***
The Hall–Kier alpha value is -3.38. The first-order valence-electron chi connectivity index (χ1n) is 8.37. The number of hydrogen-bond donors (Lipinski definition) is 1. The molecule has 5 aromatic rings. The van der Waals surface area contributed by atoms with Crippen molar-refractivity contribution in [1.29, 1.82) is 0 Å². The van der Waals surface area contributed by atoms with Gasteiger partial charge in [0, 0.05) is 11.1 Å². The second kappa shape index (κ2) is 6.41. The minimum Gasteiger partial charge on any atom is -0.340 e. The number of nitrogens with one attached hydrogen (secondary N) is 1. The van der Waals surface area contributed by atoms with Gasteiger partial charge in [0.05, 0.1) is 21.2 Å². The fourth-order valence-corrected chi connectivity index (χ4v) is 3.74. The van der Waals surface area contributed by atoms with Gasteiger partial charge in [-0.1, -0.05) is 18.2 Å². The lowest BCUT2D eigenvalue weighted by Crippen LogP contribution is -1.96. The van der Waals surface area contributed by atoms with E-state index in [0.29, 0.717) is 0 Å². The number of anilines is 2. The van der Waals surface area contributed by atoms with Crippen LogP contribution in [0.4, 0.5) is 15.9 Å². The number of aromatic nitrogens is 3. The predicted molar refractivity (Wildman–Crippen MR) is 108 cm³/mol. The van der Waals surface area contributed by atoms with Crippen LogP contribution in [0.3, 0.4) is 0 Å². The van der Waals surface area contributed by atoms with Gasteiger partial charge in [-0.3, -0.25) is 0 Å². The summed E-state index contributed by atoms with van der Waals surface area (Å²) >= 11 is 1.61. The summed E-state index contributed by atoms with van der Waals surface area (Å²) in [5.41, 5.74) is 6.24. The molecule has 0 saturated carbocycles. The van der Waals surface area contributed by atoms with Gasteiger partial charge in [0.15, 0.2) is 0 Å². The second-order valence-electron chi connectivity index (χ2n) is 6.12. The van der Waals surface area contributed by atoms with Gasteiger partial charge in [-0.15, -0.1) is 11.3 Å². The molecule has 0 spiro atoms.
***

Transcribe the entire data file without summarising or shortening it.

The Hall–Kier alpha value is -3.38. The first-order valence-electron chi connectivity index (χ1n) is 8.37. The number of hydrogen-bond donors (Lipinski definition) is 1. The molecule has 5 aromatic rings. The van der Waals surface area contributed by atoms with Crippen molar-refractivity contribution in [1.29, 1.82) is 0 Å². The van der Waals surface area contributed by atoms with Gasteiger partial charge in [0, 0.05) is 11.1 Å². The second kappa shape index (κ2) is 6.41. The minimum Gasteiger partial charge on any atom is -0.340 e. The number of nitrogens with one attached hydrogen (secondary N) is 1. The van der Waals surface area contributed by atoms with Gasteiger partial charge in [0.05, 0.1) is 21.2 Å². The fourth-order valence-corrected chi connectivity index (χ4v) is 3.74. The van der Waals surface area contributed by atoms with Gasteiger partial charge in [-0.1, -0.05) is 18.2 Å². The lowest BCUT2D eigenvalue weighted by Crippen LogP contribution is -1.96. The van der Waals surface area contributed by atoms with E-state index in [0.29, 0.717) is 0 Å². The number of anilines is 2. The van der Waals surface area contributed by atoms with Crippen LogP contribution in [0.4, 0.5) is 15.9 Å². The number of aromatic nitrogens is 3. The predicted molar refractivity (Wildman–Crippen MR) is 108 cm³/mol. The van der Waals surface area contributed by atoms with Crippen LogP contribution in [0.3, 0.4) is 0 Å². The van der Waals surface area contributed by atoms with Gasteiger partial charge in [-0.3, -0.25) is 0 Å². The summed E-state index contributed by atoms with van der Waals surface area (Å²) >= 11 is 1.61. The summed E-state index contributed by atoms with van der Waals surface area (Å²) in [5.41, 5.74) is 6.24. The molecule has 0 saturated carbocycles. The van der Waals surface area contributed by atoms with Gasteiger partial charge in [0.15, 0.2) is 0 Å². The second-order valence-electron chi connectivity index (χ2n) is 6.12. The van der Waals surface area contributed by atoms with Gasteiger partial charge in [-0.15, -0.1) is 11.3 Å². The molecule has 0 spiro atoms.